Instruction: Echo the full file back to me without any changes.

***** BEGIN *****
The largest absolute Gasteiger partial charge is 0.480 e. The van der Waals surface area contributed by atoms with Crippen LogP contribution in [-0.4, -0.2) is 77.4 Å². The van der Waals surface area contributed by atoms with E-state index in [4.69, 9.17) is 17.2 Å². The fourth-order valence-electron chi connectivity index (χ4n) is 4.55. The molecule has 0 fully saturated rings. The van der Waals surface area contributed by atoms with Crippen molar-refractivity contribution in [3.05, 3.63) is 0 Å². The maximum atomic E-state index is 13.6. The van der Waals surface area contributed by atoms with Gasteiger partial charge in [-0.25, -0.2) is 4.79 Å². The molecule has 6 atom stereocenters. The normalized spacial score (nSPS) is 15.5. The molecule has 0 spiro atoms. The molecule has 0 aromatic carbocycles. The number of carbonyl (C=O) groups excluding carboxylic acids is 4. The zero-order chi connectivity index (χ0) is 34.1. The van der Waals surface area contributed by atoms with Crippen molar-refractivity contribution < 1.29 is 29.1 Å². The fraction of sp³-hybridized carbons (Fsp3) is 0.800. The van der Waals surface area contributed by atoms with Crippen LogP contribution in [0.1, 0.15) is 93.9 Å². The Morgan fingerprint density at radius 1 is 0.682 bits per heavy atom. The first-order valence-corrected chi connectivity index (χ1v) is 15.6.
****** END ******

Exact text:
The largest absolute Gasteiger partial charge is 0.480 e. The van der Waals surface area contributed by atoms with Crippen LogP contribution in [-0.4, -0.2) is 77.4 Å². The van der Waals surface area contributed by atoms with E-state index in [4.69, 9.17) is 17.2 Å². The fourth-order valence-electron chi connectivity index (χ4n) is 4.55. The molecule has 0 fully saturated rings. The van der Waals surface area contributed by atoms with Crippen molar-refractivity contribution in [3.05, 3.63) is 0 Å². The maximum atomic E-state index is 13.6. The van der Waals surface area contributed by atoms with Gasteiger partial charge in [-0.25, -0.2) is 4.79 Å². The molecule has 6 atom stereocenters. The normalized spacial score (nSPS) is 15.5. The molecule has 0 spiro atoms. The molecule has 0 aromatic carbocycles. The number of carbonyl (C=O) groups excluding carboxylic acids is 4. The zero-order chi connectivity index (χ0) is 34.1. The van der Waals surface area contributed by atoms with Crippen molar-refractivity contribution < 1.29 is 29.1 Å². The fraction of sp³-hybridized carbons (Fsp3) is 0.800. The van der Waals surface area contributed by atoms with Crippen LogP contribution in [0.1, 0.15) is 93.9 Å². The Morgan fingerprint density at radius 1 is 0.682 bits per heavy atom. The first-order valence-corrected chi connectivity index (χ1v) is 15.6.